The largest drop in ozone hole has been observed amid rising temperatures globally and it has been entered as the smallest ozone hole in the last 37 years. The USA space agency NASA has been monitoring the ozone hole size since 1982 and this time it has been recorded as the lowest hole.
According to NASA, scientists began monitoring it in 1982 due to unusual weather patterns in Antarctica's upper atmosphere as holes in the ozone layer have shrunk to their smallest size. The hole size fluctuates every year and is usually greatest during the coldest months in the southern hemisphere from late September to early October.
New observations from space show that the hole is now less than 3.9 million square miles and it was nearly 6 weeks earlier than the recording area of 6.3 million square miles on September 8. It is half done. Experts believe that during this time of the year the hole is usually around a million square miles in size. According to NASA, the 'main component' in the process of destroying ozone is the polar stratospheric clouds. These relatively rare bodies are high in the stratospheric at altitudes between 49,000-82,000 feet (15,000-25000 m) above the airfoil.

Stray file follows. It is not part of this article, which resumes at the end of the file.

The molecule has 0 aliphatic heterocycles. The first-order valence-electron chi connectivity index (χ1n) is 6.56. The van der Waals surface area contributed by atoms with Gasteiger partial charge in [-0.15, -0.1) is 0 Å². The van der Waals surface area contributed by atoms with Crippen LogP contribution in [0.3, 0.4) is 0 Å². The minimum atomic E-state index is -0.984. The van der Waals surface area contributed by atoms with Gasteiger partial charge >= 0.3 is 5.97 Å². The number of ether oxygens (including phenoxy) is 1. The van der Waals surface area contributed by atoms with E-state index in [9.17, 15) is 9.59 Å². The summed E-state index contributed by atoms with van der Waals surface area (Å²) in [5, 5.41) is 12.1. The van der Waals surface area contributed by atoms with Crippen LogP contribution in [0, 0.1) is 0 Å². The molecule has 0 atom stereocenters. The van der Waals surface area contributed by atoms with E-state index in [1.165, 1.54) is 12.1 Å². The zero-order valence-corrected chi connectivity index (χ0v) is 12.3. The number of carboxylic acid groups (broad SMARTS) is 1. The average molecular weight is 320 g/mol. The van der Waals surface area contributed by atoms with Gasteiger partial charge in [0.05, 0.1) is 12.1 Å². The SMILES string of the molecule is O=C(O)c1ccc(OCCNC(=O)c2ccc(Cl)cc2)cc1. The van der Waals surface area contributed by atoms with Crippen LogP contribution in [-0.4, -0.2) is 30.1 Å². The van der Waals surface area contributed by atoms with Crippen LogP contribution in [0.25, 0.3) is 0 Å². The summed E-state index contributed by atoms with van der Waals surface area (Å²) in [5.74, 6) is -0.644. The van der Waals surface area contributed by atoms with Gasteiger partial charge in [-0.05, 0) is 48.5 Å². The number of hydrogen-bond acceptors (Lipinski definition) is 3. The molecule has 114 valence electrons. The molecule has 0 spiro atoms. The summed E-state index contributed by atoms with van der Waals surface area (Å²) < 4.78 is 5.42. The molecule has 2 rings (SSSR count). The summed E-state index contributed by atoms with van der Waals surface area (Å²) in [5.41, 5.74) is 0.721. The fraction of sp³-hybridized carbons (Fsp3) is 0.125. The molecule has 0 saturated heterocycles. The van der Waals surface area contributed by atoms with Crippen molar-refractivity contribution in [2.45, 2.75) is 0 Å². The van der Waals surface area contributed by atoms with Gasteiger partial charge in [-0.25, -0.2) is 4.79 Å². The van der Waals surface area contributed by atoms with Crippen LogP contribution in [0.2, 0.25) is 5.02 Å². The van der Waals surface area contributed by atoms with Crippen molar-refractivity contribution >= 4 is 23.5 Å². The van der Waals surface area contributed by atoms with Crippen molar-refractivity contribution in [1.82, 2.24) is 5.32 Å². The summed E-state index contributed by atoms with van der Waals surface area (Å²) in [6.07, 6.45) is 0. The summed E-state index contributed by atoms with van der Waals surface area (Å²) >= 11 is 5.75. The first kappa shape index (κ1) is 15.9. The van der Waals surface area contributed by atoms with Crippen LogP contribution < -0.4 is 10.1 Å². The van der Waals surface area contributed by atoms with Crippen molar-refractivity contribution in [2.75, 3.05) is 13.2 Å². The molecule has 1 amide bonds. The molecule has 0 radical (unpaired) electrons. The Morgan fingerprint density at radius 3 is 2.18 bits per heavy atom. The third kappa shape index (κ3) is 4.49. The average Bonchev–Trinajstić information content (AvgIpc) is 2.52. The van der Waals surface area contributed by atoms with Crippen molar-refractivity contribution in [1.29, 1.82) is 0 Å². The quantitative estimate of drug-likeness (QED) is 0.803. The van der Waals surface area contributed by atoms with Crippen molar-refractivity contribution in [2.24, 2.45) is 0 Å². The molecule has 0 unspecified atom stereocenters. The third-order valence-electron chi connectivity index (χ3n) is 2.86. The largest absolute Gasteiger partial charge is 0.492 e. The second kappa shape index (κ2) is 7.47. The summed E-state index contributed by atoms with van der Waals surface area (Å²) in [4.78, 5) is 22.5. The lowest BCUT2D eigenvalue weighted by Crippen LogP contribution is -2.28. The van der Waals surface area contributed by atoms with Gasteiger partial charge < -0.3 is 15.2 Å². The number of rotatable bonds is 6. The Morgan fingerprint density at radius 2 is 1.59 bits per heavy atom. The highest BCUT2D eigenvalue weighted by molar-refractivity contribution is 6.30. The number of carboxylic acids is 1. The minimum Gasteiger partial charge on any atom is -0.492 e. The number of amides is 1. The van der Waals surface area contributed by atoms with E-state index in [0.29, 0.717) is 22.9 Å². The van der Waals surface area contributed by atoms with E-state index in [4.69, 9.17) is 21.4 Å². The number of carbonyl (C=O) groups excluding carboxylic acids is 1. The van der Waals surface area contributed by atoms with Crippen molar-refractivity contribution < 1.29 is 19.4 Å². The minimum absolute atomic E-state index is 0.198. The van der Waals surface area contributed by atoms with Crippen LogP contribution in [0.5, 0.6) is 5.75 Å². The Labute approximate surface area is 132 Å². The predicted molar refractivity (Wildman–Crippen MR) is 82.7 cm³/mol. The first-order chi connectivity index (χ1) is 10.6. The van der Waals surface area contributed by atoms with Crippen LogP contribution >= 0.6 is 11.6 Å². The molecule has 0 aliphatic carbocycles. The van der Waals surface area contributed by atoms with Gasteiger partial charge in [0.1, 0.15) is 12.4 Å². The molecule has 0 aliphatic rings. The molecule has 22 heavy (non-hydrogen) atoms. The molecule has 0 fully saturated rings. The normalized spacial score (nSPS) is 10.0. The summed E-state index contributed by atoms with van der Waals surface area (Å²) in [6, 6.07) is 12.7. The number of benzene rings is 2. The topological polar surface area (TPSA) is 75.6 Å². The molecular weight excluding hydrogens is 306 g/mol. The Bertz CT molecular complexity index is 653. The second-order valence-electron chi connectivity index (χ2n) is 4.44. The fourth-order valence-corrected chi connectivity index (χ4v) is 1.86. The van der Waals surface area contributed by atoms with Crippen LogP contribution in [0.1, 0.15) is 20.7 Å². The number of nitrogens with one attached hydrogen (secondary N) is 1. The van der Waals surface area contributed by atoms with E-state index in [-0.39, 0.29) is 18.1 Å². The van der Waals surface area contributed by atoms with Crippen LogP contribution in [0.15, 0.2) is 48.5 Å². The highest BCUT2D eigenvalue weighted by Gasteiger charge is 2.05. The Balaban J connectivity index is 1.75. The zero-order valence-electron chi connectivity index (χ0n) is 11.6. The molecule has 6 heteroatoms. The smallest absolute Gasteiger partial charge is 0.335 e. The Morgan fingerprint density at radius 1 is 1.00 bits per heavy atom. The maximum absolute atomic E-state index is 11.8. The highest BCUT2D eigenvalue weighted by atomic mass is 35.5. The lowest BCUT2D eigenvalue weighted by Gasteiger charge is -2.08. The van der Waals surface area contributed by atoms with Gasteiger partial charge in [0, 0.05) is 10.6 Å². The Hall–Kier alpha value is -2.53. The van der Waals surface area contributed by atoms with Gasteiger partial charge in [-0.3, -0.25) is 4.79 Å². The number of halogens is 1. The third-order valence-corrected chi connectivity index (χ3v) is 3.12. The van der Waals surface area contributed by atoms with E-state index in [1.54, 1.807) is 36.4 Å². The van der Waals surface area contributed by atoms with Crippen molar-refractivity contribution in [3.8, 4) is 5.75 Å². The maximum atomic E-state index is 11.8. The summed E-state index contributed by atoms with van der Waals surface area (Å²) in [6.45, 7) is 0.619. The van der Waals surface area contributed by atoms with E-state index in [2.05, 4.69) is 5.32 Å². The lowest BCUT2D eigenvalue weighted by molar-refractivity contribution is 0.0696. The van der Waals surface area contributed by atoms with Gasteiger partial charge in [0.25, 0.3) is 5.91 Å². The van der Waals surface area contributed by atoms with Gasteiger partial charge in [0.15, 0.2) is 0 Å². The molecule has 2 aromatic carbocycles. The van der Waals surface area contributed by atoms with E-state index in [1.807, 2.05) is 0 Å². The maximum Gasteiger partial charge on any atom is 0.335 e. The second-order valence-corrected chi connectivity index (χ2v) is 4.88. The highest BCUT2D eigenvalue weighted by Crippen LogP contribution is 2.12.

Paul Neumann, chief scientist of Earth Sciences at NASA's Goddard Space Flight Center, said this is an excellent news for ozone in the southern hemisphere, but he cautioned that it is very important to identify what we are seeing this year. This is due to the temperature of the warm stratosphere. This is not an indication that atmospheric ozone is moving towards rapid recovery.
Scientists are hoping that dangerous holes in the Earth's ozone layer, which worsen the negative effects of ultraviolet rays around the world, will spread after the decision to ban ozone-depleting chemicals, some of which have been around since the 1970s. Only remain in the environment.
Image credit: nbcconnecticut